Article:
With the introduction of user charges, there was an increase in the cost of care being incurred by the households’ and consequently, huge out-of-pocket payments and these payments have had varying effects on the demand for health care services in Nigeria. And given that health care services are provided by the government and private (including religious organization) sectors in Nigeria who charge different prices for their services and with an increase in user fees, there tend to be a possible trade-off on the pattern of usage and choice of provider by the consumers, which is part of the objective of this study.
This notwithstanding, Nigeria is a country with huge human and natural resources and yet the majority of its populace live in poverty. For instance, National Bureau of Statistics (NBS) reported that Nigeria’s relative poverty measurement stood at 54.4% in 2004, but increased to 69% in 2010. While absolute poverty, defined in terms of the minimal requirements necessary to afford minimal standards of food, clothing, healthcare and shelter, showed that 54.7% of Nigerians were living in poverty in 2004 but this increased to 60.9% in 2010. Using the-dollar-per-day measure, which refers to the proportion of those living on less than US$1 per day poverty line, 51.6% of Nigerians were living below US$1 per day in 2004, but this increased to 61.2% in 2010, although the World Bank standard is now US$1.25. National Bureau of Statistics (NBS) further reported that subjective poverty, which is based on self-assessment and “sentiments” from respondents indicated that 75.5% of Nigerians considered themselves to be poor in 2004, and in 2010 the number went up to 93.9%. This extreme poverty limits the ability to pay for this health service and thus having access to quality health care. This could affect the pattern of health care demand in Nigeria.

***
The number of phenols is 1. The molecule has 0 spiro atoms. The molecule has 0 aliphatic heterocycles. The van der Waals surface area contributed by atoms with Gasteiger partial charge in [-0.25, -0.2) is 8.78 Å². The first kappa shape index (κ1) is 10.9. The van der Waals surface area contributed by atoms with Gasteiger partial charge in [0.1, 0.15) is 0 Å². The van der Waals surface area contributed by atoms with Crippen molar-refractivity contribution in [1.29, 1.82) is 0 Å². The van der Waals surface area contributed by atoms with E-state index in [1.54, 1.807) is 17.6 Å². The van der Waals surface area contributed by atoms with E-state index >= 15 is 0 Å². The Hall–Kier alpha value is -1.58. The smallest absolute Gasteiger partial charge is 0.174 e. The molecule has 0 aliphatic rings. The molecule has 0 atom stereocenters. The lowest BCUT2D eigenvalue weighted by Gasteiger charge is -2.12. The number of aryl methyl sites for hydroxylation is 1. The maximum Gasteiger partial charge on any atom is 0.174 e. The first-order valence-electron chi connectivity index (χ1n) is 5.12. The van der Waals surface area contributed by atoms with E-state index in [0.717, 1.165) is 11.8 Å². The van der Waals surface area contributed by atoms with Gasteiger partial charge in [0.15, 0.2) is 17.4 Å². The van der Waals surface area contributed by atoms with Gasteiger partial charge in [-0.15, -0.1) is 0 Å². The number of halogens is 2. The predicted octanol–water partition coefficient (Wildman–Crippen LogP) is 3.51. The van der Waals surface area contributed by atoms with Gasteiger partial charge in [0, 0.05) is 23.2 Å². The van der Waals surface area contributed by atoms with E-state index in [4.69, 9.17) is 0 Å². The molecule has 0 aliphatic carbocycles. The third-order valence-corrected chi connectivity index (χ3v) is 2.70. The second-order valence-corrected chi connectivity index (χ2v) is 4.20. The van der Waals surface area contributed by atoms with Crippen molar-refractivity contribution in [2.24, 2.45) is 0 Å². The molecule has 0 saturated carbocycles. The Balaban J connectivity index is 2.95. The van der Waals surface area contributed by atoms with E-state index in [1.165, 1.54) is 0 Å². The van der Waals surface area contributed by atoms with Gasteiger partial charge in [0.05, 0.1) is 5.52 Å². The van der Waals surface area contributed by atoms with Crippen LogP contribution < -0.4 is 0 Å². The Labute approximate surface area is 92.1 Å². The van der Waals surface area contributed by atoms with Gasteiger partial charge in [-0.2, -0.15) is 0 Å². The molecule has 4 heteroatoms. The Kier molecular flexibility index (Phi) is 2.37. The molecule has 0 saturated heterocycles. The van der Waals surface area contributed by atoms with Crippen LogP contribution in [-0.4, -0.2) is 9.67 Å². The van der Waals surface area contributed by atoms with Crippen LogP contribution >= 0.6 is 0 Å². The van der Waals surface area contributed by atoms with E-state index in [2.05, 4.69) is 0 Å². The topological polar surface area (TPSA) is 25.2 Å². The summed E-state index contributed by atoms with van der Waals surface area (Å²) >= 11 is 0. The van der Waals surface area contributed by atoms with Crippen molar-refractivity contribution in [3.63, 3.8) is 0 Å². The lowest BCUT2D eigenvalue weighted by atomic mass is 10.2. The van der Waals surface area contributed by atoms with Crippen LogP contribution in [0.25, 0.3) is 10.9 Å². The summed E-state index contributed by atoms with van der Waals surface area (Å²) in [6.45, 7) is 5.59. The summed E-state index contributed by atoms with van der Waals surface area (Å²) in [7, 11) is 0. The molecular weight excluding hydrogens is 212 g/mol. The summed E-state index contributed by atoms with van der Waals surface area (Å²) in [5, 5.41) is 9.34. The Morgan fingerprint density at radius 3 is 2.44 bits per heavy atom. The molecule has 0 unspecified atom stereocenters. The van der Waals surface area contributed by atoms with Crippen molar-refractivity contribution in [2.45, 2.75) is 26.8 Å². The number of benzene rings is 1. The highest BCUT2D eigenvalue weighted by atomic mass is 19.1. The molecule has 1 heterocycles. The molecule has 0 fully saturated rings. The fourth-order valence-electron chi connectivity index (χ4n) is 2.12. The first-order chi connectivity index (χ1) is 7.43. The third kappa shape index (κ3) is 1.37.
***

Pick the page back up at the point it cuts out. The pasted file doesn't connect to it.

From the above, one pertinent question is the ability and willingness’s of these households’ to pay these user charges, especially when there are no health care insurance in Nigeria (though this have been initiated but not implemented). The ability and willingness to pay (which may not directly covary), therefore, determines the quantum and quality of the medical care obtainable by the populace. Households may both have the willingness to pay, but the ability to pay will be lacking, especially, in the poor. It is as a result of this that this study investigates the effect of user charges payments on the pattern of health care demand in Nigeria.